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A group of 10 Republican and 10 Democratic senators endorsed a package of gun-related legislation on Sunday, suggesting that once the framework agreement is codified in legislative text, it would have enough Republican support to overcome a likely GOP filibuster. The package of modest changes stems from bipartisan talks that began the day after a gunman murdered 19 children and two adults in at a school in Uvalde, Texas. Tens of thousands of people rallied in favor of stricter gun laws on Saturday.
The agreement outlined Sunday would extend federal background checks on gun purchase for people under 21, giving authorities access to juvenile criminal and mental health records currently off-limits; extend a prohibition on gun purchases to romantic partners convicted of domestic violence or subject to a restraining order, closing the "boyfriend loophole"; give states funds for mental health services, school security, and to enact "red flag" laws to temporarily take guns from people deemed dangerous; among other changes.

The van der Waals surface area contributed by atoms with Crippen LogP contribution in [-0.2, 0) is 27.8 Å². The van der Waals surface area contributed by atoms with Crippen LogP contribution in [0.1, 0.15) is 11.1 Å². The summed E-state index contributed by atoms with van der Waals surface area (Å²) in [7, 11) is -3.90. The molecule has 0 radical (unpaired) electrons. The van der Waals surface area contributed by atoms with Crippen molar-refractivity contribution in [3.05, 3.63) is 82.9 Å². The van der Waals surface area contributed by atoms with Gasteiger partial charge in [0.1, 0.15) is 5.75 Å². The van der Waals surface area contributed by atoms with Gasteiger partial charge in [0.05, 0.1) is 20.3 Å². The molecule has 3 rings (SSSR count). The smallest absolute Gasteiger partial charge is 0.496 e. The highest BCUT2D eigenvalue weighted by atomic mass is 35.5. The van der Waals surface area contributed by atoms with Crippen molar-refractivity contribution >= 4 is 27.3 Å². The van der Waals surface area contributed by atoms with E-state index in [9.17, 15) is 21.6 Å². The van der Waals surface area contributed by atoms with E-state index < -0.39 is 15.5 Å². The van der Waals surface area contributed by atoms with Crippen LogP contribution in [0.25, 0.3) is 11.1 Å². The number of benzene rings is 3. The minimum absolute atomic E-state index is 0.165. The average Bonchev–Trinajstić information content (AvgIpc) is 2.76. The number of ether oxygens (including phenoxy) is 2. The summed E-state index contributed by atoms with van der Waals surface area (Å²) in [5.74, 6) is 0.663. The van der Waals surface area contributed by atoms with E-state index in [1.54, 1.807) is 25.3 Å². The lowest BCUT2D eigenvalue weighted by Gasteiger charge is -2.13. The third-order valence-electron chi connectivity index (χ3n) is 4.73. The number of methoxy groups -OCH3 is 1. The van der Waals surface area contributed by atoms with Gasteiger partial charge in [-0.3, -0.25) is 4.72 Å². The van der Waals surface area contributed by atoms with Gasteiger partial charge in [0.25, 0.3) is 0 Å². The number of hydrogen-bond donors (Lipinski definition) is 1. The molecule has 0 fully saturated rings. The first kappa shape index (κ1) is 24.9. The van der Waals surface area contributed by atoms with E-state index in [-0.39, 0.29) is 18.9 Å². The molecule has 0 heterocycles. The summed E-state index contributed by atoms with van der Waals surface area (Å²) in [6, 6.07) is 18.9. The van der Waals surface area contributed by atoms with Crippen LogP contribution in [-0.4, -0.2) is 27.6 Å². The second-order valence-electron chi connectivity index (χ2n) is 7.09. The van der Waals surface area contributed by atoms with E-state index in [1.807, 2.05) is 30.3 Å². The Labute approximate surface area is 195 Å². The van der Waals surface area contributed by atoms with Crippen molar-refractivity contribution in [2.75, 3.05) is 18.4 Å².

"Our plan saves lives while also protecting the constitutional rights of law-abiding Americans," the 20 senators said in a statement. "We look forward to earning broad, bipartisan support and passing our commonsense proposal into law."
The negotiators, led by Sens. Chris Murphy (D-Conn.) and John Cornyn (R-Texas), set an informal goal of passing the bill before the Senate goes on break June 24, but that's an ambitious timeline for a package that already faces a perilous path. An unidentified GOP aide emphasized to several news organizations that this was an "agreement on principles, not legislative text," and "one or more of these principles could be dropped" if Republicans object to the final details.
President Biden, Democratic leaders in the House and Senate, and gun rights groups said the proposed deal did not match their aspirations but applauded it as a step in the right direction. Sen. Mitch McConnell (R-Ky.) endorsed the bipartisan process but not the framework.
Finalizing the legislative text and passing it through the Senate will require "herculean work," but the framework represents a "pretty good, firm agreement" that would not easily unravel, Murphy told The Washington Post. "This is also the moment where we break the logjam. This is the moment where this 30-year impasse is broken." The last meaningful gun legislation was the 1993 Brady Bill, which enacted background checks, and 1994 assault weapon ban, which lasted 10 years and wasn't renewed.